Rare Western Hemisphere map showing California as an island, published by Melchior Tavernier.
Tavernier's map provides a fine blend of contemporary cartographic information with unique details in the concentric circles outside of the geographical hemisphere.
In the outermost circle, Tavernier names the 32 compass point directions in French. In the center circle, are the names of the 12 Classical Winds described by Timothenes of Rhodes (circa 282 BC) in both Latin and the original Greek spellings (see below). In the innermost circle, the 8 Winds of the Mediterranean (the modern compass points) are named (Tramontane, Greco (Grecale), Levante, Sirocco, Austral (Ostro or Mezzogiorno), Sebaca (Libeccio or Garbino), Ponent (Ponente) and Maestral (Mistral or Maestro)).
Cartographically, the map is a marvelous blend of information and conjecture. Tavernier treats the massive northwestern landmass to the north of California as conjecture, employing a lighter coastal outline to signify that the lands depicted are not known with certainty. California is shown as a curiously shaped island, not consistent with either the Briggs or Sanson models. A single Great Lake is depicted.
In the Arctic Regins, a notation describes Thomas Button's search for a Northwest Passage. In South America, there is a small Lake Parime in Guiana, and both the Amazon and Rio de la Plata flow from the large interior Lago de los Xarayes.
The 12 Classical Winds of Timothenes of Rhodes
In the Geographia of the Greek-Roman physician Agathemerus, eight principal winds are named. However, Agathemerus notes that nearly five hundred years earlier, the navigator Timosthenes of Rhodes had developed a system of 12 winds by adding four winds to the eight.
Timosthenes's list (according to Agathemerus) was Aparctias (N), Boreas (not Meses, NNE), Caecias (NE), Apeliotes (E), Eurus (SE), "Phoenicias is also called Euronotos" (SSE), Notos (S), "Leuconotos alias Libonotos" (first mention, SSW), Lips (SW), Zephyrus (W), Argestes (NW) and "Thrascias alias Circius" (NNW).
In many ways, Timosthenes marks a significant step in the evolution of the compass rose. Depending on how Ventorum Situs is dated, Timosthenes can be credited with turning Aristotle's asymmetric ten-wind compass into to a symmetric twelve-wind compass, by introducing the SSW wind (Leuconotos/Libonotos) omitted by Aristotle and Theophrastus, and assigning the compound "Euronotos" (already alluded to by Aristotle, no mention of Theophrastus's Orthonotos here) in place of the local Phoenicias (SSE). His highlighting of the Italian "Circius" as a major variant of Thrascias (NNW) could be the first indication of the notorious Mistral wind of the west Mediterranean. Another major change in Timoesthenes is that he moves Boreas out of the North position and into NNE (replacing Meses) - which will become customary in later authors.
Timosthenes is also significant for being perhaps the first Greek to go beyond treating these "winds" merely as meteorological phenomena and to begin viewing them properly as points of geographic direction. Timosthenes (through Agathemerus) assigns each of the 12 winds to geographical locations and peoples (relative to Rhodes):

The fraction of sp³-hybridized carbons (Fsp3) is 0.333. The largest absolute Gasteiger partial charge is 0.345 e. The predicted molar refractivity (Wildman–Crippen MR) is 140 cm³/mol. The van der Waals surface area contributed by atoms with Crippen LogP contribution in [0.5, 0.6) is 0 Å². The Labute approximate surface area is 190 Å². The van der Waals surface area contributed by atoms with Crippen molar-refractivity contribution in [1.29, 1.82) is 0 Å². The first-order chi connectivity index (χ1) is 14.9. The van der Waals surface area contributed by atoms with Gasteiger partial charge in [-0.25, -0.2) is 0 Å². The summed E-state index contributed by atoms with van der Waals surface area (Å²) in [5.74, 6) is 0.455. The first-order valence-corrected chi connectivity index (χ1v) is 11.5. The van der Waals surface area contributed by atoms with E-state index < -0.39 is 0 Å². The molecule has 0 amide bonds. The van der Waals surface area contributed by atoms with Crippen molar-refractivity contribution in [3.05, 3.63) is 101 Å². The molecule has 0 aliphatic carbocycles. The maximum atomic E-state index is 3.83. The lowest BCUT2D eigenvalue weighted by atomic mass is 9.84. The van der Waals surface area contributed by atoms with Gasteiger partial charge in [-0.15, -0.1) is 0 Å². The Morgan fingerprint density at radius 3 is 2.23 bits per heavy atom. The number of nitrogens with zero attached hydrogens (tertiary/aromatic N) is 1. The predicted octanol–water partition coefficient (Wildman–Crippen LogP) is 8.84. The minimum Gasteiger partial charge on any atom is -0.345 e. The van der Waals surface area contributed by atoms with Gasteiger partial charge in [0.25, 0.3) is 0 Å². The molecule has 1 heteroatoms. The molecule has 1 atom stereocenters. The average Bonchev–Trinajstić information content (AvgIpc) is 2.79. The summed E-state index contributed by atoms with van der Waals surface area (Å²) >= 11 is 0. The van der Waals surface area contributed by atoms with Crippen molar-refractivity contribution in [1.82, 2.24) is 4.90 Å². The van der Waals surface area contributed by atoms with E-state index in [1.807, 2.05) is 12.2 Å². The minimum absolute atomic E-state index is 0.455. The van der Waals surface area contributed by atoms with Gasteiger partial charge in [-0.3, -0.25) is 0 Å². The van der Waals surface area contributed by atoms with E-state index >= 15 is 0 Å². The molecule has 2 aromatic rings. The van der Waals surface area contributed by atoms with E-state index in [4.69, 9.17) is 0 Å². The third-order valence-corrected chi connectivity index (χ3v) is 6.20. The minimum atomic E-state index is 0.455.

- Aparctias (N) are the "Scythians above Thrace"
- Boreas (NNE) are "Pontus, Maeotis and the Sarmatians"
- Caecias (NE) is "the Caspian Sea and the Sakas"
- Apeliotes (E) are "the Bactrians"
- Eurus (SE) are "the Indians"
- Phoenicias/Euronotos (SSE) is "the Red Sea and "Aethiopia" (prob.Axum)
- Notos (S) are the " "Aethiopians beyond Egypt" (Nubia)
- Leuconotos/Libonotos (SSW) are "the Garamantes beyond Syrtes"
- Lips (SW) are "the Ethiopians in the west beyond the Mauroi" (Numidia, Mauri people)
- Zephyrus (W) lie "the Pillars of Hercules and the beginning of Africa and Europe"
- Argestes (NW) is "Iberia or Hispania"
- Thrascias/Circius (NNW) are "the Celts".
Modern scholars suggest that Timosthenes, in his lost periplus, might have made ample use of these winds for sailing directions (which may help explain Agathemerus's eagerness to credit Timosthenes for "inventing" the twelve winds).
Melchior Tavernier was a member of a large family involved in the publishing trade in Paris in the early years of the seventeenth century. Early in his career, he apparently collaborated with Henricus Hondius, as at least one of his early maps references Tavernier as the seller of a map engraved in Amsterdam, by Hondius. He is probably best known for his publication of a map of the Post Roads of France, which was copied many times until the end of the century. He also issued an atlas under the same title as J. le Clerc's Theatre Geographique, using many of Le Clerc's maps, but incorporating others from different sources. He published composite atlases and also published works for other cartographers, including N. Sanson, N. Tassin, and P. Bertius. He is not to be confused with his nephew of the same name (1594-1665), who also engraved maps for Nicolas Sanson.